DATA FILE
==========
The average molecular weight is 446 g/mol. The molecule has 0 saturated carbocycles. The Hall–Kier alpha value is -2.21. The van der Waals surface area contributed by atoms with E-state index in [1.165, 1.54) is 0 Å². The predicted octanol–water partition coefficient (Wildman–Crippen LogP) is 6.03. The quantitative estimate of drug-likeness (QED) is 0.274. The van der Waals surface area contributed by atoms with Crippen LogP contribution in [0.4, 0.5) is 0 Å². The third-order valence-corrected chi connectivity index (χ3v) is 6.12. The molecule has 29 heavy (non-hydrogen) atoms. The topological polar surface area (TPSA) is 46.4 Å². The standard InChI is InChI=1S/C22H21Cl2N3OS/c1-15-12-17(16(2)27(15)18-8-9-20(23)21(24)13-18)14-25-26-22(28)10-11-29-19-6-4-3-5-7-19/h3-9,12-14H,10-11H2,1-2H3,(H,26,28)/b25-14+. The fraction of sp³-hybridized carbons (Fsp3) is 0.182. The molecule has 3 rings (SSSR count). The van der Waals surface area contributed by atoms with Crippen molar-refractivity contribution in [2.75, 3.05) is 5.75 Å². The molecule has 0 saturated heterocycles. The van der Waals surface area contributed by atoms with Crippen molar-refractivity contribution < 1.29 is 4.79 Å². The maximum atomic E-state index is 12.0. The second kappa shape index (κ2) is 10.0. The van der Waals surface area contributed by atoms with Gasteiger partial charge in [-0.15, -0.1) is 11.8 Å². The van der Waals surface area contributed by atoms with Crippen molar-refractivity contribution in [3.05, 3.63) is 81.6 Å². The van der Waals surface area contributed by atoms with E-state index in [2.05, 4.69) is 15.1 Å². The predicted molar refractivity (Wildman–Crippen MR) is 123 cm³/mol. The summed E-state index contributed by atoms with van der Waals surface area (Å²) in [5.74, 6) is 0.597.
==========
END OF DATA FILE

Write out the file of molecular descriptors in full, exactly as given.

The average molecular weight is 446 g/mol. The molecule has 0 saturated carbocycles. The Hall–Kier alpha value is -2.21. The van der Waals surface area contributed by atoms with E-state index in [1.165, 1.54) is 0 Å². The predicted octanol–water partition coefficient (Wildman–Crippen LogP) is 6.03. The quantitative estimate of drug-likeness (QED) is 0.274. The van der Waals surface area contributed by atoms with Crippen LogP contribution in [0.4, 0.5) is 0 Å². The third-order valence-corrected chi connectivity index (χ3v) is 6.12. The molecule has 29 heavy (non-hydrogen) atoms. The topological polar surface area (TPSA) is 46.4 Å². The standard InChI is InChI=1S/C22H21Cl2N3OS/c1-15-12-17(16(2)27(15)18-8-9-20(23)21(24)13-18)14-25-26-22(28)10-11-29-19-6-4-3-5-7-19/h3-9,12-14H,10-11H2,1-2H3,(H,26,28)/b25-14+. The fraction of sp³-hybridized carbons (Fsp3) is 0.182. The molecule has 3 rings (SSSR count). The van der Waals surface area contributed by atoms with Crippen molar-refractivity contribution in [2.75, 3.05) is 5.75 Å². The molecule has 0 saturated heterocycles. The van der Waals surface area contributed by atoms with Crippen molar-refractivity contribution < 1.29 is 4.79 Å². The maximum atomic E-state index is 12.0. The second kappa shape index (κ2) is 10.0. The van der Waals surface area contributed by atoms with Gasteiger partial charge in [-0.15, -0.1) is 11.8 Å². The van der Waals surface area contributed by atoms with Crippen molar-refractivity contribution in [3.05, 3.63) is 81.6 Å². The van der Waals surface area contributed by atoms with E-state index in [2.05, 4.69) is 15.1 Å². The predicted molar refractivity (Wildman–Crippen MR) is 123 cm³/mol. The summed E-state index contributed by atoms with van der Waals surface area (Å²) in [5.74, 6) is 0.597.